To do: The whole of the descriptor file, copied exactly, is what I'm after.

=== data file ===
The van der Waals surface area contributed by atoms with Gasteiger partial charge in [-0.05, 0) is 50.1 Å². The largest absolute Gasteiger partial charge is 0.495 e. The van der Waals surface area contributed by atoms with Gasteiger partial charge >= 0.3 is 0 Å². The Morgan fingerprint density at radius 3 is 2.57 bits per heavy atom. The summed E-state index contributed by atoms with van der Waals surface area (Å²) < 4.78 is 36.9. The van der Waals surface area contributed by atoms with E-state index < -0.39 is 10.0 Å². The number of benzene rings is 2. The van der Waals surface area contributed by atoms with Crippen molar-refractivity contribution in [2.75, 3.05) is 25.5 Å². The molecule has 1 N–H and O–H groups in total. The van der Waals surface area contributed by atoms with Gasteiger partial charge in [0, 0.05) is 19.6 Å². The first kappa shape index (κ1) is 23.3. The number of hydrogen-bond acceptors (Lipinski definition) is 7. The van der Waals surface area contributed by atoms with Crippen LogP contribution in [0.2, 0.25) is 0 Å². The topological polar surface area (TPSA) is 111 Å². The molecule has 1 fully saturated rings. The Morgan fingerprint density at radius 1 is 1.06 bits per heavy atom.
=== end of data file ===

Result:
The van der Waals surface area contributed by atoms with Gasteiger partial charge in [-0.05, 0) is 50.1 Å². The largest absolute Gasteiger partial charge is 0.495 e. The van der Waals surface area contributed by atoms with Gasteiger partial charge >= 0.3 is 0 Å². The Morgan fingerprint density at radius 3 is 2.57 bits per heavy atom. The summed E-state index contributed by atoms with van der Waals surface area (Å²) < 4.78 is 36.9. The van der Waals surface area contributed by atoms with E-state index < -0.39 is 10.0 Å². The number of benzene rings is 2. The van der Waals surface area contributed by atoms with Crippen molar-refractivity contribution in [2.75, 3.05) is 25.5 Å². The molecule has 1 N–H and O–H groups in total. The van der Waals surface area contributed by atoms with Gasteiger partial charge in [0, 0.05) is 19.6 Å². The first kappa shape index (κ1) is 23.3. The number of hydrogen-bond acceptors (Lipinski definition) is 7. The van der Waals surface area contributed by atoms with Crippen LogP contribution in [0.2, 0.25) is 0 Å². The topological polar surface area (TPSA) is 111 Å². The molecule has 1 fully saturated rings. The Morgan fingerprint density at radius 1 is 1.06 bits per heavy atom.